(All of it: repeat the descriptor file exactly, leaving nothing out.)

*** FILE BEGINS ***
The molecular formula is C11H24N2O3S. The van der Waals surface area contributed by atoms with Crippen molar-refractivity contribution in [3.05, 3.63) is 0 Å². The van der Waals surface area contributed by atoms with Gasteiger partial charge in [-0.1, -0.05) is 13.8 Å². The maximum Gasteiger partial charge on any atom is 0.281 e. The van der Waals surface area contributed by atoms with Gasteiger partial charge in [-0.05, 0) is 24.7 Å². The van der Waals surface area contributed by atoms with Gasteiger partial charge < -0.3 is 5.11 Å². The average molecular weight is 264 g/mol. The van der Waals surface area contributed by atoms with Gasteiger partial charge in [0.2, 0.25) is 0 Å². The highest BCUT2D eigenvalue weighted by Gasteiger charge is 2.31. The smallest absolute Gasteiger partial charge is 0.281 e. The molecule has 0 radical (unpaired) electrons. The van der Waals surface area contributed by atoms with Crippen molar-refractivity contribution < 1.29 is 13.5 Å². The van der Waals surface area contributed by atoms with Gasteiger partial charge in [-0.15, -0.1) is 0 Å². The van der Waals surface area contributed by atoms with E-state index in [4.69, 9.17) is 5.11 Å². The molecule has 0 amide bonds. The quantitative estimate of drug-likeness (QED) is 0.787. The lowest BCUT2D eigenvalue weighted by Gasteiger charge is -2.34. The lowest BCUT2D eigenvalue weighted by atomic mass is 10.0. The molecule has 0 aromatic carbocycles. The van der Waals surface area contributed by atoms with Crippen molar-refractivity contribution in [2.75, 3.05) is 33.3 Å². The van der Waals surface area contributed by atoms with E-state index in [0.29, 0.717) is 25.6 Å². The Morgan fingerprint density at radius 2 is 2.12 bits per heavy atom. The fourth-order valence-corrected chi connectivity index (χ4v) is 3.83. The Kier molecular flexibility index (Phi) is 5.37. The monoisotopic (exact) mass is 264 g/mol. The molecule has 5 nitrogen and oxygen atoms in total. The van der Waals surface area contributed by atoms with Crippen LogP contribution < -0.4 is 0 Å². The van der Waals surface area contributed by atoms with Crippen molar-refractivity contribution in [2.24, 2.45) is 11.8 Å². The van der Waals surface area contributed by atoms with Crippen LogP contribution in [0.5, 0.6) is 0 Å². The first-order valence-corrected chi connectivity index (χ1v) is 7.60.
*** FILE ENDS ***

The molecular formula is C11H24N2O3S. The van der Waals surface area contributed by atoms with Crippen molar-refractivity contribution in [3.05, 3.63) is 0 Å². The van der Waals surface area contributed by atoms with Gasteiger partial charge in [-0.1, -0.05) is 13.8 Å². The maximum Gasteiger partial charge on any atom is 0.281 e. The van der Waals surface area contributed by atoms with Gasteiger partial charge in [-0.05, 0) is 24.7 Å². The van der Waals surface area contributed by atoms with Gasteiger partial charge < -0.3 is 5.11 Å². The average molecular weight is 264 g/mol. The van der Waals surface area contributed by atoms with Gasteiger partial charge in [0.2, 0.25) is 0 Å². The highest BCUT2D eigenvalue weighted by Gasteiger charge is 2.31. The smallest absolute Gasteiger partial charge is 0.281 e. The molecule has 0 radical (unpaired) electrons. The van der Waals surface area contributed by atoms with Crippen molar-refractivity contribution < 1.29 is 13.5 Å². The van der Waals surface area contributed by atoms with Gasteiger partial charge in [-0.15, -0.1) is 0 Å². The van der Waals surface area contributed by atoms with E-state index in [4.69, 9.17) is 5.11 Å². The molecule has 0 amide bonds. The quantitative estimate of drug-likeness (QED) is 0.787. The lowest BCUT2D eigenvalue weighted by Gasteiger charge is -2.34. The lowest BCUT2D eigenvalue weighted by atomic mass is 10.0. The molecule has 0 aromatic carbocycles. The van der Waals surface area contributed by atoms with Crippen molar-refractivity contribution in [2.75, 3.05) is 33.3 Å². The van der Waals surface area contributed by atoms with E-state index in [0.29, 0.717) is 25.6 Å². The Morgan fingerprint density at radius 2 is 2.12 bits per heavy atom. The fourth-order valence-corrected chi connectivity index (χ4v) is 3.83. The Kier molecular flexibility index (Phi) is 5.37. The monoisotopic (exact) mass is 264 g/mol. The molecule has 5 nitrogen and oxygen atoms in total. The van der Waals surface area contributed by atoms with Crippen LogP contribution < -0.4 is 0 Å². The van der Waals surface area contributed by atoms with Crippen molar-refractivity contribution in [2.24, 2.45) is 11.8 Å². The van der Waals surface area contributed by atoms with Crippen LogP contribution in [0.5, 0.6) is 0 Å². The first-order valence-corrected chi connectivity index (χ1v) is 7.60.